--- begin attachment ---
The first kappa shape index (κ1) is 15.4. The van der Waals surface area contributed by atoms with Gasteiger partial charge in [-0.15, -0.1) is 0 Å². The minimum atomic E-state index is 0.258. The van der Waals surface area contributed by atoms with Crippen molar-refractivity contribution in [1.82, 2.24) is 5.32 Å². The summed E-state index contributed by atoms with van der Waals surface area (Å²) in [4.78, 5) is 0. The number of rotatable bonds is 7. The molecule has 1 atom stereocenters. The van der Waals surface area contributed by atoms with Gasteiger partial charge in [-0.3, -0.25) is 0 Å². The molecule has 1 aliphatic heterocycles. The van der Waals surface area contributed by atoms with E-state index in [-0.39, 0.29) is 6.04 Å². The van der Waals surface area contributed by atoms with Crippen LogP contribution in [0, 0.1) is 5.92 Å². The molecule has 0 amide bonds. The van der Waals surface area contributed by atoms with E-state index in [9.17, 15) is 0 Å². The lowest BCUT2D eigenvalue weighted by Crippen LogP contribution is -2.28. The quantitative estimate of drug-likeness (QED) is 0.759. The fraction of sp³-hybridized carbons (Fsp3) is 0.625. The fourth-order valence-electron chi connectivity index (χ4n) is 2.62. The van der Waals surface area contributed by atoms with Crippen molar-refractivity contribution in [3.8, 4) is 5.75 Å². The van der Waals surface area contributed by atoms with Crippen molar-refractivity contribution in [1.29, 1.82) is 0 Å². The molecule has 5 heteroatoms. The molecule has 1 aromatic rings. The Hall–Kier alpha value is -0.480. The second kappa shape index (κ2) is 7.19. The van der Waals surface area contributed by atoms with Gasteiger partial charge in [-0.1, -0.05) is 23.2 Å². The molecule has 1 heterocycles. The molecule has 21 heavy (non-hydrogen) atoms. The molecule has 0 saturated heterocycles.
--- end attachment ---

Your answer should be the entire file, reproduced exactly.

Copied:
The first kappa shape index (κ1) is 15.4. The van der Waals surface area contributed by atoms with Gasteiger partial charge in [-0.15, -0.1) is 0 Å². The minimum atomic E-state index is 0.258. The van der Waals surface area contributed by atoms with Crippen molar-refractivity contribution in [1.82, 2.24) is 5.32 Å². The summed E-state index contributed by atoms with van der Waals surface area (Å²) in [4.78, 5) is 0. The number of rotatable bonds is 7. The molecule has 1 atom stereocenters. The van der Waals surface area contributed by atoms with Gasteiger partial charge in [-0.3, -0.25) is 0 Å². The molecule has 1 aliphatic heterocycles. The van der Waals surface area contributed by atoms with E-state index in [-0.39, 0.29) is 6.04 Å². The van der Waals surface area contributed by atoms with Crippen LogP contribution in [0, 0.1) is 5.92 Å². The molecule has 0 amide bonds. The van der Waals surface area contributed by atoms with E-state index in [9.17, 15) is 0 Å². The lowest BCUT2D eigenvalue weighted by Crippen LogP contribution is -2.28. The quantitative estimate of drug-likeness (QED) is 0.759. The fraction of sp³-hybridized carbons (Fsp3) is 0.625. The fourth-order valence-electron chi connectivity index (χ4n) is 2.62. The van der Waals surface area contributed by atoms with Crippen molar-refractivity contribution in [3.8, 4) is 5.75 Å². The van der Waals surface area contributed by atoms with Crippen molar-refractivity contribution in [1.29, 1.82) is 0 Å². The molecule has 5 heteroatoms. The molecule has 1 aromatic rings. The Hall–Kier alpha value is -0.480. The second kappa shape index (κ2) is 7.19. The van der Waals surface area contributed by atoms with Gasteiger partial charge in [-0.1, -0.05) is 23.2 Å². The molecule has 1 heterocycles. The molecule has 21 heavy (non-hydrogen) atoms. The molecule has 0 saturated heterocycles.